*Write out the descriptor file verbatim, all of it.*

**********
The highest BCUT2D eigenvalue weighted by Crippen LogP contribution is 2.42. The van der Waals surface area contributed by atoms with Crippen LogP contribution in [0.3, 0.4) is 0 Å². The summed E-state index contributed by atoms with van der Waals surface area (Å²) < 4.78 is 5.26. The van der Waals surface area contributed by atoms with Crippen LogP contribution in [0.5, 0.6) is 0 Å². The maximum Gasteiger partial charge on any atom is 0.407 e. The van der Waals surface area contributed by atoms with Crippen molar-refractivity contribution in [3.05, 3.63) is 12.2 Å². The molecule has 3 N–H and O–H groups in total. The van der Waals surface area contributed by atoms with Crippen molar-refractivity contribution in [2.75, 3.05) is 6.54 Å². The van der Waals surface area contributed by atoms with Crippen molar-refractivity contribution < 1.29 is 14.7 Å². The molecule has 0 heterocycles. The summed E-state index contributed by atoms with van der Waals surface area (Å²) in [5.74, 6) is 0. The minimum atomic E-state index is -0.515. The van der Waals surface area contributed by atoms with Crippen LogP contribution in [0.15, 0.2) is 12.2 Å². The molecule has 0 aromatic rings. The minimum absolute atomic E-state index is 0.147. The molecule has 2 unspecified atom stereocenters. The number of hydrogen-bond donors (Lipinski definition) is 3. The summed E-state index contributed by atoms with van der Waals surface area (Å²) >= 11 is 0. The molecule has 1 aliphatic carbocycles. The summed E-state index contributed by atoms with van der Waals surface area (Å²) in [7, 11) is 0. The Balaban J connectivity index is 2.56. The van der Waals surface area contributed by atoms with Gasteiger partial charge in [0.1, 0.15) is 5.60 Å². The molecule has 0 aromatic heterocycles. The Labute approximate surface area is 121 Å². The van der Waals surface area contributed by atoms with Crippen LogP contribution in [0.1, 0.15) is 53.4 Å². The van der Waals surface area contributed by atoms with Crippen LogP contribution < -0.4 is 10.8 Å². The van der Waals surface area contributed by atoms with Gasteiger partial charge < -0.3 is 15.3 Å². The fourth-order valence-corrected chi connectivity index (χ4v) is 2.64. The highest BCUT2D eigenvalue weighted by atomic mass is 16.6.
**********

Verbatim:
The highest BCUT2D eigenvalue weighted by Crippen LogP contribution is 2.42. The van der Waals surface area contributed by atoms with Crippen LogP contribution in [0.3, 0.4) is 0 Å². The summed E-state index contributed by atoms with van der Waals surface area (Å²) < 4.78 is 5.26. The van der Waals surface area contributed by atoms with Crippen LogP contribution in [0.5, 0.6) is 0 Å². The maximum Gasteiger partial charge on any atom is 0.407 e. The van der Waals surface area contributed by atoms with Crippen molar-refractivity contribution in [3.05, 3.63) is 12.2 Å². The molecule has 3 N–H and O–H groups in total. The van der Waals surface area contributed by atoms with Crippen molar-refractivity contribution in [2.75, 3.05) is 6.54 Å². The van der Waals surface area contributed by atoms with Crippen molar-refractivity contribution < 1.29 is 14.7 Å². The molecule has 0 heterocycles. The summed E-state index contributed by atoms with van der Waals surface area (Å²) in [5.74, 6) is 0. The minimum atomic E-state index is -0.515. The van der Waals surface area contributed by atoms with Crippen LogP contribution in [0.15, 0.2) is 12.2 Å². The molecule has 0 aromatic rings. The minimum absolute atomic E-state index is 0.147. The molecule has 2 unspecified atom stereocenters. The number of hydrogen-bond donors (Lipinski definition) is 3. The summed E-state index contributed by atoms with van der Waals surface area (Å²) >= 11 is 0. The molecule has 1 aliphatic carbocycles. The summed E-state index contributed by atoms with van der Waals surface area (Å²) in [7, 11) is 0. The Balaban J connectivity index is 2.56. The van der Waals surface area contributed by atoms with Gasteiger partial charge in [0.1, 0.15) is 5.60 Å². The molecule has 0 aromatic heterocycles. The Labute approximate surface area is 121 Å². The van der Waals surface area contributed by atoms with Crippen LogP contribution in [0.1, 0.15) is 53.4 Å². The van der Waals surface area contributed by atoms with Crippen LogP contribution < -0.4 is 10.8 Å². The van der Waals surface area contributed by atoms with Gasteiger partial charge < -0.3 is 15.3 Å². The fourth-order valence-corrected chi connectivity index (χ4v) is 2.64. The highest BCUT2D eigenvalue weighted by atomic mass is 16.6.